Whether you've got physical servers running Microsoft Windows or Windows guests running on Microsoft Virtual Server, VMware Inc.'s physical-to-virtual (P2V) tool is now available to help you port them to the VMware virtualization platform.
Originally announced last fall, VMware Converter has completed its beta and is now generally available. VMware Converter Starter is free and allows users to perform a single migration at a time, while VMware Converter Enterprise comes bundled with a VirtualCenter subscription and allows up to 40 simultaneous migrations.
Converter is an improvement over VMware's previous P2V tool, P2V Assistant, said John Humphreys, program director for IDC's Enterprise Virtualization group, thanks to its ability to schedule multiple simultaneous migrations and perform them remotely.
Converter is also much more reliable than ad-hoc imaging tools like Norton Ghost or Acronis TrueImage, said Timothy Happychuk, regional IT director for Sun Media Corp., a division of Quebecor Inc. in Montreal, Canada.
Happychuk and his team have been aggressively virtualizing legacy servers for more than three years to a pair of IBM 16-way x445s. But until VMware pitched them on Converter, most migrations were done manually because the imaging software didn't always recognize the hardware in Sun Media's legacy servers. Converter has successfully migrated all but one of the two dozen machines Sun Media has presented it with – a "really weird" custom box, according to Happychuk, with Chinese and Russian printed on the circuit boards, Happychuk said.
"The darn thing just works," Happychuk said.
According to Ben Matheson, VMware director of product marketing, the GA product doesn't differ significantly from the beta announced in October. "Luckily, we didn't encounter any major changes – just minor bug fixes and user-interface tweaks."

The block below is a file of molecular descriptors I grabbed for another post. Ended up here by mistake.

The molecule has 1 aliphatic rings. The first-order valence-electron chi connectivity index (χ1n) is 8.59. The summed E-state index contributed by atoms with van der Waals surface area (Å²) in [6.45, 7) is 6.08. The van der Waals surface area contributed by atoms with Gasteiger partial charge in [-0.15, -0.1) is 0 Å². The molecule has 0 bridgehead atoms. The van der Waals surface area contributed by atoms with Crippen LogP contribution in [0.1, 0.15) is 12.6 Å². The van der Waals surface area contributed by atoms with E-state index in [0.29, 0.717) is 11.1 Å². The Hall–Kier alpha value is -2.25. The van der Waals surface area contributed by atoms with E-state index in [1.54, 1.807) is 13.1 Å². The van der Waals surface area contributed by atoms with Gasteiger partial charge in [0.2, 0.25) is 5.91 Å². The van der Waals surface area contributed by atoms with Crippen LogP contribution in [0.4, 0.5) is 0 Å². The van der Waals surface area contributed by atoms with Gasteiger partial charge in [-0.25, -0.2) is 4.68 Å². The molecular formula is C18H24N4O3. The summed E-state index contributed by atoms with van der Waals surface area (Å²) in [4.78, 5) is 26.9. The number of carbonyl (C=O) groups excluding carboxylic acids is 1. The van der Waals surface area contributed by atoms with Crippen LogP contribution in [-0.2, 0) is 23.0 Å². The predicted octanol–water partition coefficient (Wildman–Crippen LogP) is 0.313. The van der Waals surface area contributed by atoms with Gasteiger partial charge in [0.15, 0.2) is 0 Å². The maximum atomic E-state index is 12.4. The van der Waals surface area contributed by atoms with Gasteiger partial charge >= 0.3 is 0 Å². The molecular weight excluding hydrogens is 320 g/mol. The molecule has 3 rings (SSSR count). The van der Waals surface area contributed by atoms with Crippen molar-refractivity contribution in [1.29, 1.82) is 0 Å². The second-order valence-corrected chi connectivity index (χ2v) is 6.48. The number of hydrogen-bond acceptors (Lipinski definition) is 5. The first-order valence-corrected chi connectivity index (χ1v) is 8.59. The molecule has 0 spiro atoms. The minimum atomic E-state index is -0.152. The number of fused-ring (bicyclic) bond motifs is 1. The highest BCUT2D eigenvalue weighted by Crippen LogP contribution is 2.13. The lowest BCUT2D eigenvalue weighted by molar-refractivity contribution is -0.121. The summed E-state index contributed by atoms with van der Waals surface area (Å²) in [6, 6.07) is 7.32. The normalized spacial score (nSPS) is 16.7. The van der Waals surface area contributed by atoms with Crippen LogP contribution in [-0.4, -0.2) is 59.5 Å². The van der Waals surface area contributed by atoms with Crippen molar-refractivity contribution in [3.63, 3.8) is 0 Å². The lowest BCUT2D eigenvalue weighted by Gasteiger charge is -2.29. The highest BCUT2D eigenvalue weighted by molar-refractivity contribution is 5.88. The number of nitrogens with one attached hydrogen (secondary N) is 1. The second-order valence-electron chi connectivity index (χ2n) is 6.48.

Linux support lacking
VMware Converter's most glaring shortcoming is therefore the same as it was a few months ago. Anyone wanting to use VMware Converter to migrate a Linux server to a virtual machine is out of luck.
Going forward, though, Matheson did say that the company would consider adding Linux support to the product, even though thus far, the company hasn't fielded tremendous demand for that feature. "We like our Linux users as much as our Windows users," he said.
Matheson also suggested that Converter could eventually be integrated with VMware Capacity Planner, a tool sold as a service that assesses your environment and makes recommendations about what physical machines are good candidates for virtualization, and on what host (See Virtualization planning: Cirba steps in.)
The P2V competition
Despite Converter's free price tag, there's still one major reason to look at third-party P2V tools such as PlateSpin PowerConvert, Acronis FullCircle and LeoStreamP>V Direct: Converter's inability to go virtual-to-physical (V2P). "What about the direction?" asked IDC's Humphreys. "What if you want to switch platforms?"
The ability to do V2P is said to be useful in cases when a server isn't performing well under a virtual machine and needs its own dedicated box.
Nevertheless, Stephen Elliot, principal analyst with IDC's IT management service, doubts whether V2P alone will be enough to prompt users to pay for a third-party migration tool. "P2V isn't a market – it's a niche area of need," he said.